The ensuing legal battle was lengthy but Enfield social workers finally allowed Terry to remain with his birth parents - Ian and his first wife - who were granted, and still have, joint custody of the boy.
Ian sees him regularly and often spends time with him alone. The police were never involved in the case and the couple simply got on with their lives.
It was only when Ian remarried and Crystal was born that the social workers reappeared.
Ian explains: "Everything was normal. Sarah and I were delighted to be having a baby. When Sarah was eight months pregnant, Enfield social workers called us in for what they called a 'pre-birth planning meeting'. We still never suspected anything."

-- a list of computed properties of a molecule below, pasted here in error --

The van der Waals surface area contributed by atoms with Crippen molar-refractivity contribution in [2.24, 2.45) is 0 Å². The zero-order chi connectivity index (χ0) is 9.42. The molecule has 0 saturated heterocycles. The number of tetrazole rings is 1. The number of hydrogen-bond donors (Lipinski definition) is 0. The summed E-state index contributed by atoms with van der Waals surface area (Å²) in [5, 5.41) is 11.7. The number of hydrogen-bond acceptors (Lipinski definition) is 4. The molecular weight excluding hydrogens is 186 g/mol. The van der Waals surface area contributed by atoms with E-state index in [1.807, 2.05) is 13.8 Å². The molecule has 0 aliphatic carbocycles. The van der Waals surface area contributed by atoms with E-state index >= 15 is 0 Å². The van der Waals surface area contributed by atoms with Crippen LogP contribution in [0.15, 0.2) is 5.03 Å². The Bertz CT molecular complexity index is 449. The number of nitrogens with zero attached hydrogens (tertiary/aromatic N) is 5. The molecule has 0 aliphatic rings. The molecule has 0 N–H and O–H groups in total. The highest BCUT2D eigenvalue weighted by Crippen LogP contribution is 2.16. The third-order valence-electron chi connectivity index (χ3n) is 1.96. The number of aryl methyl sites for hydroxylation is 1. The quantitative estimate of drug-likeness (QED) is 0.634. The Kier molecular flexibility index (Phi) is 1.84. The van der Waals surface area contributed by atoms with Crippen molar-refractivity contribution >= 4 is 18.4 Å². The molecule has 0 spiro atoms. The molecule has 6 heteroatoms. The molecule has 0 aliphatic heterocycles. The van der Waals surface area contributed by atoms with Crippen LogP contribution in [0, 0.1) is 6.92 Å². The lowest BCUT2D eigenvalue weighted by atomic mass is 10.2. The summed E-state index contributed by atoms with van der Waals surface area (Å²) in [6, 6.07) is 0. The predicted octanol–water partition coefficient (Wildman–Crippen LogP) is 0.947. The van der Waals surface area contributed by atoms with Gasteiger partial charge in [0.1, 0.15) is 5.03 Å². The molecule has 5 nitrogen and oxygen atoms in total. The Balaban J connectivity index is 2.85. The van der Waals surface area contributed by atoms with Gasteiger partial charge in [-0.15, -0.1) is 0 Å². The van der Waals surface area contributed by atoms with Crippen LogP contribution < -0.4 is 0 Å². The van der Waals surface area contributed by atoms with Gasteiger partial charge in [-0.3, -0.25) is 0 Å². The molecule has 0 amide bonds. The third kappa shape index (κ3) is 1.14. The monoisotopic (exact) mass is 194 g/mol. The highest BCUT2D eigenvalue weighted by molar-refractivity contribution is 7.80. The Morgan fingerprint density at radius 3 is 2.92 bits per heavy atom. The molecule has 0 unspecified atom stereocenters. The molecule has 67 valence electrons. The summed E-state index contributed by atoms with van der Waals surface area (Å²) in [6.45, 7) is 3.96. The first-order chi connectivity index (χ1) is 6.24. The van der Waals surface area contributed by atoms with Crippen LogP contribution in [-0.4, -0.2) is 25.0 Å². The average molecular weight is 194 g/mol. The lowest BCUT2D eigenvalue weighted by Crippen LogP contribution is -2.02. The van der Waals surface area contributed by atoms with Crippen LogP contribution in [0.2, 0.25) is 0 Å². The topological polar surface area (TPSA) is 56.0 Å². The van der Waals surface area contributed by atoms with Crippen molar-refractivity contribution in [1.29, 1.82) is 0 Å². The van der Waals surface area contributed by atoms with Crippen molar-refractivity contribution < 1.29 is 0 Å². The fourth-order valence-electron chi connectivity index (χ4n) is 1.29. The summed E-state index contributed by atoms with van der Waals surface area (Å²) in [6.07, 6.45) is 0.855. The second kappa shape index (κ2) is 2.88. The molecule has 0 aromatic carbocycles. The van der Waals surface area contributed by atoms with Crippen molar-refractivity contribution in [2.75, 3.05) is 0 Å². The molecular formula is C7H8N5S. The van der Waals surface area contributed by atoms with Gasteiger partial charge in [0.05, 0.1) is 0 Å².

What happened next is hard to believe in a civilised society. But Ian insists it is true. His family have confirmed the account.
He says: "After bringing Crystal home from the hospital, we were cooking a meal for my parents. While my father and I were out shopping for something we'd forgotten, the social workers visited.
"They just came straight in, walked past Sarah and my mother, and picked up Crystal from her cot and walked out again."
In other words, Sarah had her first and only child wrenched from her because the social workers had suspicions - of course unproven - about the behaviour of her husband nearly ten years before.
Nevertheless, Ian and Sarah were allowed to visit Crystal at a foster home. Indeed, on a website Ian has created as a tribute to his lost child, there is a video showing footage of the couple with Crystal, happy and at ease together.
At one point, the little girl puts out her arms to her mother, who picks her up and kisses her.